Celebrate July 4th: Tips to Visit the Statue of Liberty & Ellis Island Museum of Immigration’s Newest Exhibition
Posted on Jun 2, 2015
July 4th is approaching and one of the major attractions in New York City is visiting the Statue of Liberty and Ellis Island. Combine the fun of the Macy’s Fireworks with the history of America with a visit to The Statue of Liberty and/or Ellis Island Museum of Immigration.
Who Runs the Statue of Liberty and Ellis Island?
Both the Statue of Liberty and Ellis Island are part of the National Park Service and accessed by ferry from either Manhattan or New Jersey. Private yachts are prohibited from docking at either Liberty Island or Ellis Island. Plan to go early to avoid the crowds.
What is the Statue of Liberty?
The Statue of Liberty Enlightening the World was a gift of friendship from the people of France to the United States. She is the largest public sculpture in New York Harbor and is a symbol of freedom and democracy.
What Should I see?
The Statue of Liberty can be viewed from the grounds with a general ticket. Special limited tickets allow guests to gain admission to the museum exhibit in the pedestal or access The Crown. The climb to the crown is a strenuous journey that encompasses 393 steps or approximately the height of a 27-story building. The staircase is an enclosed area with warm temperatures in the summer.
Note, The Statue of Liberty is not air-conditioned; however the pedestal museum is air-conditioned including the first floor of the exhibition space. All crown visitors must be able to climb up and down the 393 steps unassisted. There are 162 narrow, small steps from the top of the pedestal to the crown. There is no elevator access from the top of pedestal to the crown platform – the Statue’s feet to the Statue’s head.
The Statue of Liberty Exhibit opened July 1896 and is located on the second floor in the pedestal of the Statue. It traces the history of the symbolism of the Statue using old photographs, prints, videos and oral histories. A full scale replica of the Statue’s face and foot are on display.
Note: The grounds on Liberty Island are fully wheelchair accessible. For those with reservations to enter the monument, wheelchair access is provided to the museum and the exterior of Fort Wood. A wheelchair-accessible lift is available from where the main pedestal elevator stops to the top of the pedestal. The interior of the top of the pedestal, which offers views of the Statue’s inner skeletal structure, is wheelchair accessible. However, the outdoor observation deck and balcony is not wheelchair accessible.
Obtaining a ticket in advance means that you will arrive and go through the equivalent of airport security, then board a ferry operated by Statue Cruises, with approximately 800 other passengers. Boarding takes approximately 15 – 20 minutes and there may be long lines. If you secure your tickets in advance, you gain priority access to clear security. If you purchase the ticket at Castle Clinton in Battery Park, the lines could be long and up to three hours.
The following items are prohibited at Liberty Island: book bags, backpacks, coolers and glass bottles; plastic bottles are permitted.
Ellis Island National Museum of Immigration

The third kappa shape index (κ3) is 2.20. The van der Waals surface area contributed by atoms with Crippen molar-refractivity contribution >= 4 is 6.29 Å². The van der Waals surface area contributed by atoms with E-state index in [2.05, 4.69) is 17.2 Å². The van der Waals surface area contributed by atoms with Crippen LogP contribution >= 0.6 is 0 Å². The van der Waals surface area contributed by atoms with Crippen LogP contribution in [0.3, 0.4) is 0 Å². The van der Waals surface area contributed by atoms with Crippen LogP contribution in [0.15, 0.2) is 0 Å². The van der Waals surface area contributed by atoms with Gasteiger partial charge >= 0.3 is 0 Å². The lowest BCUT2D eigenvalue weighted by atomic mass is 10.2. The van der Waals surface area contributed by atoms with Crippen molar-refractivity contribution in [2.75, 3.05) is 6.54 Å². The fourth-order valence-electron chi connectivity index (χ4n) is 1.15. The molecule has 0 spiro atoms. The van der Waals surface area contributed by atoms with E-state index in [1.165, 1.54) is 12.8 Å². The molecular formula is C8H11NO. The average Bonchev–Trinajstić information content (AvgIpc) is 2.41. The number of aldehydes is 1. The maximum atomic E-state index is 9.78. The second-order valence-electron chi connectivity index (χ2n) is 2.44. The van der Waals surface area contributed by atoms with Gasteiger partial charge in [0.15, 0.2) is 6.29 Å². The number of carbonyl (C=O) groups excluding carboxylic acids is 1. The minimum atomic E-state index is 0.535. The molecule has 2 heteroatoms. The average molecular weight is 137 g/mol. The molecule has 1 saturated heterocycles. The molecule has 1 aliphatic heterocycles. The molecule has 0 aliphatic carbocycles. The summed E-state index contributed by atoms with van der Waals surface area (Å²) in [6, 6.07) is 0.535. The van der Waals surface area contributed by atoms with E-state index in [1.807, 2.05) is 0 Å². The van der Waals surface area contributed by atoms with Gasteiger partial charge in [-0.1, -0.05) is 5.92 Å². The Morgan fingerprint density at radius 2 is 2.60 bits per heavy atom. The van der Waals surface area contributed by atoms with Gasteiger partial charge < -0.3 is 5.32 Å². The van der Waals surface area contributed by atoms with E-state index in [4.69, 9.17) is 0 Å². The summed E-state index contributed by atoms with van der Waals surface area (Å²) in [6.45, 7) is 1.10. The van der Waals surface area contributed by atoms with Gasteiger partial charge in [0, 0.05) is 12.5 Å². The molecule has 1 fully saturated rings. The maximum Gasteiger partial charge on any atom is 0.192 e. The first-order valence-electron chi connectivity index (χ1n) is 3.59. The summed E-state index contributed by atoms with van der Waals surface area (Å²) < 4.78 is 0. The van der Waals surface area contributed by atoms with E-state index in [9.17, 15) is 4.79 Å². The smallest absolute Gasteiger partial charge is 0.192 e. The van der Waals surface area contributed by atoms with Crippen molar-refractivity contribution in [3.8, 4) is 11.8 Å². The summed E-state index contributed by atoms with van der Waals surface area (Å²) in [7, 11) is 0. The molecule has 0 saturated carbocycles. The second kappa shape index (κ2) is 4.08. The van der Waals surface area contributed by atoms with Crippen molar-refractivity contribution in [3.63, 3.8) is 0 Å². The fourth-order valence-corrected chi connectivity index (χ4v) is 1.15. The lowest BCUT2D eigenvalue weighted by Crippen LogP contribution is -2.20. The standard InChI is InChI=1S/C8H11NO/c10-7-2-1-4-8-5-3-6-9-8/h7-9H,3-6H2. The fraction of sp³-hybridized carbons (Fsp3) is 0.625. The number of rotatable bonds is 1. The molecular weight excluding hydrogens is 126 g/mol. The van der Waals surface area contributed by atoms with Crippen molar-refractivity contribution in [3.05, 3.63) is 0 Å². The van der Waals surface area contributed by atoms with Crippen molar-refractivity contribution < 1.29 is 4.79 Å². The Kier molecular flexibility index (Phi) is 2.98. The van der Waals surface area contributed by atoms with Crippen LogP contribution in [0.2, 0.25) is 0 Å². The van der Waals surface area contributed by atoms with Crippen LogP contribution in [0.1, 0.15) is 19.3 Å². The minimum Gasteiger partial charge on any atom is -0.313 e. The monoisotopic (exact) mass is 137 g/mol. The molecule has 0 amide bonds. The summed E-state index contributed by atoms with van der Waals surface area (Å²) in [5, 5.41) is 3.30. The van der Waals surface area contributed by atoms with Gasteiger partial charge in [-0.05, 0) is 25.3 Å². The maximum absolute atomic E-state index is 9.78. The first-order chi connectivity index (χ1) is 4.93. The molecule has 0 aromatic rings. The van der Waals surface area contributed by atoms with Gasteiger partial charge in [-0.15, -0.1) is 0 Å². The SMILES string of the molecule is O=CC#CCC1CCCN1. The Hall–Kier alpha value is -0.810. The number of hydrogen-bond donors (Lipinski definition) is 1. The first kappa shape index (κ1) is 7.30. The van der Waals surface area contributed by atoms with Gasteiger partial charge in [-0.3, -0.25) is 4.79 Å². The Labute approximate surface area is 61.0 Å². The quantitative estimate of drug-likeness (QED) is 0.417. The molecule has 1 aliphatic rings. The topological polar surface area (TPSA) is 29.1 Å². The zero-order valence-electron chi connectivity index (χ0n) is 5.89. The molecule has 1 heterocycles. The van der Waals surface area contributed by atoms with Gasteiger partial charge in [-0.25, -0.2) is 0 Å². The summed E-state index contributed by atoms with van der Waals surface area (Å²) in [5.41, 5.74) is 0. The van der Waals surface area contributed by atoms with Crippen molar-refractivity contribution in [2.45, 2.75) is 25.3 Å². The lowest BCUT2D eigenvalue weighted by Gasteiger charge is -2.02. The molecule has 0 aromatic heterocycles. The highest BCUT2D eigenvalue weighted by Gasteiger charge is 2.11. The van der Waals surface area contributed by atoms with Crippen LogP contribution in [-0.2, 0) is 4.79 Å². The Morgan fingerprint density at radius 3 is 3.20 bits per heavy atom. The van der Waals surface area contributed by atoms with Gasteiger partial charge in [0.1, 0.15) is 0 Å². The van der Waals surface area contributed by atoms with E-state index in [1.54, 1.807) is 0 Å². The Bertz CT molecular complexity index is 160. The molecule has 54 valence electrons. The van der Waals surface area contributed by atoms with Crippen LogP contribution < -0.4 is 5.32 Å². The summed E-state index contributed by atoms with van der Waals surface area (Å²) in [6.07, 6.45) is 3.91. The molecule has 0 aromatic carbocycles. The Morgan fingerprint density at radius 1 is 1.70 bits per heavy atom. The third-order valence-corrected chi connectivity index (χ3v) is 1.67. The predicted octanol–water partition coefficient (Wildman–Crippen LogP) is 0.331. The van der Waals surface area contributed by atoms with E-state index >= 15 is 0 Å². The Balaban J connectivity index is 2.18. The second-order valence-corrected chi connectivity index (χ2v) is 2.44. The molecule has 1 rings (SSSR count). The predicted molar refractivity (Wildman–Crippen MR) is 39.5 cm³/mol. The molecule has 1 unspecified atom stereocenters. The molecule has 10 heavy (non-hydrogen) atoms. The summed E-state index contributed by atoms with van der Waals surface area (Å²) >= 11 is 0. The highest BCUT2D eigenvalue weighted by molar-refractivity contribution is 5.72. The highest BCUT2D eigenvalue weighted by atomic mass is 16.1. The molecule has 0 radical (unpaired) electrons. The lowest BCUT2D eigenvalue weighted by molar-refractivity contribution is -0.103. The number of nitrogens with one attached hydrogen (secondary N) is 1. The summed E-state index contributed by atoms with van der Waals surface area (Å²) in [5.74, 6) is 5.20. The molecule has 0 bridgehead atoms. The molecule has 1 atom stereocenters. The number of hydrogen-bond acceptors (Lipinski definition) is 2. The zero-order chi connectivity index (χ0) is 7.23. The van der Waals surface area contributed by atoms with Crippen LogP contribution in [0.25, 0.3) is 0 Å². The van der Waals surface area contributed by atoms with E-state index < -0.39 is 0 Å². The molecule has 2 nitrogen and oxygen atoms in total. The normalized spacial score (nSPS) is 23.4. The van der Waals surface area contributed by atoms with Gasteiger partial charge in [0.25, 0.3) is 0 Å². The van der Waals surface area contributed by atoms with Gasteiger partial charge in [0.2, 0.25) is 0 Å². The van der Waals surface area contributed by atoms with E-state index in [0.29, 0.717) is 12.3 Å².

What to see on Ellis Island?
Ellis Island Museum of Immigration is a terrific way to learn about immigration. There are three distinct sections to explore in the main building. In addition, one new exhibit called the Hard Hat Tour is located in a separate area on the island and is not handicap accessible and requires a separate ticket.
Section #1: Pre Ellis Island:
From the 1500’s through 1892 when Ellis Island opened, people arrived for various reasons: to escape war, famine, poverty, to join family members who had arrived previously or were brought here against their will as slaves. The State controlled immigration through quotas.
Section 2: Ellis Island Immigration Center
From 1892 to 1924, Ellis Island was America’s largest and most active immigration station, where over 12 million immigrants were processed. On average, the inspection process took approximately 3-7 hours. For the vast majority of immigrants, Ellis Island truly was an “Island of Hope” – the first stop on their way to new opportunities and experiences in America. For the rest, it became the “Island of Tears” – a place where families were separated and individuals were denied entry into this country.
Section 3: Post Ellis Island Processing
From 1954 through the present, most people arrive by plane. Processing immigrants now takes place at the airports. The newest section just opened May 20, 2015 and is called The Peopling of America Center. It focuses on the time from 1954 through the present describing the challenges and opportunities that immigrants confront when they start their new lives in America. Video installations include immigrants from a variety of different countries describing their own person journey to become an American and take the Oath of Citizenship.
Guests should allow a minimum of one hour in each section to hear the different stories; plus view the free 15-minute movie called “Island of Hope, Island of Tears”.
Audio tours are included with every ticket purchase. The Audio Tours are available for the Statue of Liberty National Monument and Ellis Island Museum of Immigration. The Audio Tour is available in different languages including Arabic, English, French, German, Italian, Japanese, Mandarin, Russian and Spanish.
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